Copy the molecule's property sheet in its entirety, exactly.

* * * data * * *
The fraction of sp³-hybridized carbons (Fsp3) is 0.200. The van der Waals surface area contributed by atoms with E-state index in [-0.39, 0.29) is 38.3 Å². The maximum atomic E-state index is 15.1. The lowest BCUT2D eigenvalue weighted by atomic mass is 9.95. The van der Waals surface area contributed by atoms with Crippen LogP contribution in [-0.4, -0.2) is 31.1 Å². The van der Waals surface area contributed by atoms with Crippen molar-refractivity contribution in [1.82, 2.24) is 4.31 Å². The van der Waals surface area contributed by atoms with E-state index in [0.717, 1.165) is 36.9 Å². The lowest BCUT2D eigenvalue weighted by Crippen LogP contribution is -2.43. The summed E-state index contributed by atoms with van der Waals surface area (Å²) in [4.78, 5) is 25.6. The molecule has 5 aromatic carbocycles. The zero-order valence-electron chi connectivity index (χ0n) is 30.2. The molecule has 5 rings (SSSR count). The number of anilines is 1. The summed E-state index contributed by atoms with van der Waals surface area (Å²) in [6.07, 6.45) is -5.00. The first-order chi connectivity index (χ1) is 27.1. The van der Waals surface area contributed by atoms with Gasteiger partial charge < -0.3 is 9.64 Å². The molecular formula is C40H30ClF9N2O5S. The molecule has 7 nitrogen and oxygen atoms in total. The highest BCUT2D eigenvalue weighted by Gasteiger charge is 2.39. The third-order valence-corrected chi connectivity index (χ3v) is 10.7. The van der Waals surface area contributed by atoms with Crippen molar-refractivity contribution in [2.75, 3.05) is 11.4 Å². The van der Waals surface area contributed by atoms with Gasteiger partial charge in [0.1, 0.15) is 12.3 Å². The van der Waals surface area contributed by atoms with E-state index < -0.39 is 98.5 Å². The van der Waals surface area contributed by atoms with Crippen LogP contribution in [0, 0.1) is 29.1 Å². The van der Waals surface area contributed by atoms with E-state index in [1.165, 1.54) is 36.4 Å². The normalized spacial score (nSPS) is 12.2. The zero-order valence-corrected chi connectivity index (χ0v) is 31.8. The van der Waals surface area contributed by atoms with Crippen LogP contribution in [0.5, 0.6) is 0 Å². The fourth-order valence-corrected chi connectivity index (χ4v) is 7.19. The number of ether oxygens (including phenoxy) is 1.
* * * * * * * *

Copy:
The fraction of sp³-hybridized carbons (Fsp3) is 0.200. The van der Waals surface area contributed by atoms with E-state index in [-0.39, 0.29) is 38.3 Å². The maximum atomic E-state index is 15.1. The lowest BCUT2D eigenvalue weighted by atomic mass is 9.95. The van der Waals surface area contributed by atoms with Crippen LogP contribution in [-0.4, -0.2) is 31.1 Å². The van der Waals surface area contributed by atoms with Crippen molar-refractivity contribution in [1.82, 2.24) is 4.31 Å². The van der Waals surface area contributed by atoms with E-state index in [0.717, 1.165) is 36.9 Å². The lowest BCUT2D eigenvalue weighted by Crippen LogP contribution is -2.43. The summed E-state index contributed by atoms with van der Waals surface area (Å²) in [4.78, 5) is 25.6. The molecule has 5 aromatic carbocycles. The zero-order valence-electron chi connectivity index (χ0n) is 30.2. The molecule has 5 rings (SSSR count). The number of anilines is 1. The summed E-state index contributed by atoms with van der Waals surface area (Å²) in [6.07, 6.45) is -5.00. The first-order chi connectivity index (χ1) is 27.1. The van der Waals surface area contributed by atoms with Gasteiger partial charge < -0.3 is 9.64 Å². The molecular formula is C40H30ClF9N2O5S. The molecule has 7 nitrogen and oxygen atoms in total. The highest BCUT2D eigenvalue weighted by Gasteiger charge is 2.39. The third-order valence-corrected chi connectivity index (χ3v) is 10.7. The van der Waals surface area contributed by atoms with Crippen molar-refractivity contribution in [2.75, 3.05) is 11.4 Å². The van der Waals surface area contributed by atoms with Gasteiger partial charge in [0.1, 0.15) is 12.3 Å². The van der Waals surface area contributed by atoms with E-state index < -0.39 is 98.5 Å². The van der Waals surface area contributed by atoms with Crippen LogP contribution in [0, 0.1) is 29.1 Å². The van der Waals surface area contributed by atoms with E-state index in [1.165, 1.54) is 36.4 Å². The normalized spacial score (nSPS) is 12.2. The zero-order valence-corrected chi connectivity index (χ0v) is 31.8. The van der Waals surface area contributed by atoms with Crippen LogP contribution in [0.5, 0.6) is 0 Å². The fourth-order valence-corrected chi connectivity index (χ4v) is 7.19. The number of ether oxygens (including phenoxy) is 1.